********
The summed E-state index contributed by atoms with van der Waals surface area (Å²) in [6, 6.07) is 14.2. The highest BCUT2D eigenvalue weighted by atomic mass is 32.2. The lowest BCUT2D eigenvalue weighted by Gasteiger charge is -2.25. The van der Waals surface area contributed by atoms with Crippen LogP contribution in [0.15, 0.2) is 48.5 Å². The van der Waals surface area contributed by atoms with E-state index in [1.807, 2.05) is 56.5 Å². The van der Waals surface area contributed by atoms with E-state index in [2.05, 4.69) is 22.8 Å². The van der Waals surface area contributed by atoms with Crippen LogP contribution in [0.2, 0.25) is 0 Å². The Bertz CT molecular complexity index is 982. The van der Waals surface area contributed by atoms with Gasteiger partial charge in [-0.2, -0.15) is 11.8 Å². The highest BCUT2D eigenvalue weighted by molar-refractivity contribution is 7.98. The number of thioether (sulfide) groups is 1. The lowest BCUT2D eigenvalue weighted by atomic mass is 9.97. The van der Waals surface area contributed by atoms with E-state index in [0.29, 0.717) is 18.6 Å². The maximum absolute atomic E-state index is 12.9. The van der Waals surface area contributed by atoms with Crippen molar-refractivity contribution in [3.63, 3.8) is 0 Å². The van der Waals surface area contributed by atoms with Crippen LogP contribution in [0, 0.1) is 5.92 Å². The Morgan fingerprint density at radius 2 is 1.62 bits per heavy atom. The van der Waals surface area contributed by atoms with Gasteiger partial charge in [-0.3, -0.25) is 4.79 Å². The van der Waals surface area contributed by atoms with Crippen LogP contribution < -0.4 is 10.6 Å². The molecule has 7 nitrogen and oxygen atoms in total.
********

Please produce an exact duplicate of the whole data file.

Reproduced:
The summed E-state index contributed by atoms with van der Waals surface area (Å²) in [6, 6.07) is 14.2. The highest BCUT2D eigenvalue weighted by atomic mass is 32.2. The lowest BCUT2D eigenvalue weighted by Gasteiger charge is -2.25. The van der Waals surface area contributed by atoms with Crippen LogP contribution in [0.15, 0.2) is 48.5 Å². The van der Waals surface area contributed by atoms with E-state index in [1.807, 2.05) is 56.5 Å². The van der Waals surface area contributed by atoms with E-state index in [2.05, 4.69) is 22.8 Å². The van der Waals surface area contributed by atoms with Crippen LogP contribution in [0.2, 0.25) is 0 Å². The Bertz CT molecular complexity index is 982. The van der Waals surface area contributed by atoms with Gasteiger partial charge in [-0.2, -0.15) is 11.8 Å². The highest BCUT2D eigenvalue weighted by molar-refractivity contribution is 7.98. The number of thioether (sulfide) groups is 1. The lowest BCUT2D eigenvalue weighted by atomic mass is 9.97. The van der Waals surface area contributed by atoms with E-state index in [0.29, 0.717) is 18.6 Å². The maximum absolute atomic E-state index is 12.9. The van der Waals surface area contributed by atoms with Crippen molar-refractivity contribution in [3.63, 3.8) is 0 Å². The van der Waals surface area contributed by atoms with Crippen LogP contribution in [0, 0.1) is 5.92 Å². The Morgan fingerprint density at radius 2 is 1.62 bits per heavy atom. The van der Waals surface area contributed by atoms with Gasteiger partial charge in [-0.3, -0.25) is 4.79 Å². The van der Waals surface area contributed by atoms with Crippen LogP contribution < -0.4 is 10.6 Å². The molecule has 7 nitrogen and oxygen atoms in total.